I forget how beautiful Denver is.
You fly in, the Rockies breaking the skyline on one side, the flat plains leading out to Kansas (where there are bad writers) and the farmlands that grow winter wheat. I always look out that way, thinking of the wagon trains that came that way... how I'd have hated it, the long, long trek, dust in my hair, in my skin, in my clothes... the never ending walk West. Wondering when it would end, then coming face to face with the Rockies... soft foothills that rest against purple mountains capped with snow even in summer. Sheer rock cliffs, that you can see go on for hundreds of miles.
You've walked forever, given up your home, your family, perhaps a child along the way... suffered so much, to be faced with the Continental Divide.
Denver was founded for one reason; wives took one look and said, "Jack, I ain't moving. Let me know how that California thing works out, okay?"
I spent teen years in the Land of Coors and Boulder. I worked in Denver, Boulder, Loveland and Longmont. I've lived all up and down the Front Range... loving every town. I spent my summers working in tourist towns, and my winters skiing... back when ski passes were reasonable, and skis were 185cm at the shortest. It was a good time to be in this state.
My kids were born here, grew up here, three of them live here. My oldest and dearest friends live here, I worked with them, we saw each other get married, and have children. I've had my good times and bad, and I love this place.
It's changed, some of the art work is...um, odd. Sadly, I don't know how to move a photo from my phone to the blog, or I'd post the art of the pinto horse on the huge red chair that stands in front of the Denver Art Museum, something that so caught my fancy, I had MissH drive around the block in order for me to climb out and take a photo.
It would stand out, even in New York.
The hospital room was full of flowers, and held The Godmother, who decided with my presence, she was ready to come home. Shame, really... their menu was amazing. I felt a cough coming on, and told the nurse I felt I should be checked in.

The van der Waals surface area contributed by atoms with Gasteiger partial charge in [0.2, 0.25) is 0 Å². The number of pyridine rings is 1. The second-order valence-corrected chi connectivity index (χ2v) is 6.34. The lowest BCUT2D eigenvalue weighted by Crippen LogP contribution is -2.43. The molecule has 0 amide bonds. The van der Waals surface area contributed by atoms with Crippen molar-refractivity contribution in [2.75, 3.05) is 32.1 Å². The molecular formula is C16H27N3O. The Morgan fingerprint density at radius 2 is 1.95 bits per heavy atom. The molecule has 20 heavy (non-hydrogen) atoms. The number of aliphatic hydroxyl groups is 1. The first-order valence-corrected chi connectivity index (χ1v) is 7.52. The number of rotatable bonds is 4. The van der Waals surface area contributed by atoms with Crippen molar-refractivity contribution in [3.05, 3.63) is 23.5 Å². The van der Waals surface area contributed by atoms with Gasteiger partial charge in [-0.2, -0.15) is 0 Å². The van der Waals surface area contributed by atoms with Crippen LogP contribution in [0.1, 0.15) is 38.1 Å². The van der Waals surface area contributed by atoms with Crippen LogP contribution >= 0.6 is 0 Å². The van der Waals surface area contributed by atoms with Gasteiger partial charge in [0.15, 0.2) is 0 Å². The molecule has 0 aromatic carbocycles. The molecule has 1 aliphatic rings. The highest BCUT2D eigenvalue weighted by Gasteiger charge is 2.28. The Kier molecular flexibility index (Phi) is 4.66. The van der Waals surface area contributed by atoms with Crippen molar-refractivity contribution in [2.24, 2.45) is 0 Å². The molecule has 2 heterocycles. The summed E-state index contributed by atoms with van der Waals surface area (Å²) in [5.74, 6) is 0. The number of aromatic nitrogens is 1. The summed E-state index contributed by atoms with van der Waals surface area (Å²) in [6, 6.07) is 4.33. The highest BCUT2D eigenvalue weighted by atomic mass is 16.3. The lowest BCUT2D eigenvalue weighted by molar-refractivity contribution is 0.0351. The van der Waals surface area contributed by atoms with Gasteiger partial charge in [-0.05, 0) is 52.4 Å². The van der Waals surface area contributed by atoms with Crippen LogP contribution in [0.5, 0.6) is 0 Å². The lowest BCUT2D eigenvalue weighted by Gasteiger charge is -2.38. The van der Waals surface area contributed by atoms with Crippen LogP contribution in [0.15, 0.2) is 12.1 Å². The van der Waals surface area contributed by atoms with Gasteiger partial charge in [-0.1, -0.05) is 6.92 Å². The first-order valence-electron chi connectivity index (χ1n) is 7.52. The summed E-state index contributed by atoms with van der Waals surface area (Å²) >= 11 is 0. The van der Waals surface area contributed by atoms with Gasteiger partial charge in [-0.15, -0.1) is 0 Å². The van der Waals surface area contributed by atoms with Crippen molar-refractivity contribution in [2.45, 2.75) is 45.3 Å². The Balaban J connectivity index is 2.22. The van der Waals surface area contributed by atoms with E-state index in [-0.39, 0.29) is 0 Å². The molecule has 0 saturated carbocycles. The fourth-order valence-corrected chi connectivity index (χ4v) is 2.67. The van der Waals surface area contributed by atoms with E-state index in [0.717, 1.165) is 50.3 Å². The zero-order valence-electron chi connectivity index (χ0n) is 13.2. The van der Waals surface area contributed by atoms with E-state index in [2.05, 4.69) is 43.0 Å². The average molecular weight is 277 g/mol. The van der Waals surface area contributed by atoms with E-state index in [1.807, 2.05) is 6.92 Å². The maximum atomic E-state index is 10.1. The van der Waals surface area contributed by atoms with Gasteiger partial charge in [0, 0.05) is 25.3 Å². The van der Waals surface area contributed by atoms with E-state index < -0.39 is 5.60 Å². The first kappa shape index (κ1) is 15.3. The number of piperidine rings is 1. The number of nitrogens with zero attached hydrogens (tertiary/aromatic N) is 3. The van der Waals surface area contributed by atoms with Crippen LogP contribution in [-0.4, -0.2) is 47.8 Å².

We packed up her things, hobbled out the to car and drove the trek northward, her wan and pale as only she can do wan and pale, going to bed early. The Godfather and I ate and talked, I found myself restless, worried, and sending emails out...those kind you think..."Um, maybe I should have waited on that."
I spent the night on a fold out sofa, with one eye open....The Godmother was home, and even though ill, I know her penchant for scaring me in the middle of the night. Sure enough, this morning, a perkier woman greeted me, saying, "I heard you get up at 3AM, and was so tempted to stand outside the bathroom door and scare you...but, I was afraid I'd laugh so hard, I'd tear my stitches."
I'm glad she was thinking about her, and not the fact I'd have done my usual response perfected when we lived together, when I'd walk into the dark hallway, hear her say, "Well, hello there!" and fall over in pure fright, twitching and gibbering partial words, as I have in the past when she's done this particular trick.
I'm also glad she's feeling good enough to even think about torturing me.
Today, we head into Boulder, to see a doctor or two, I'll hit up Einstein's for their wonderful Holiday Blend coffee to bring home, and then I'll make her take a nap.
I'll take one, too... with my door locked.
You can't trust TheGodmother... you really can't.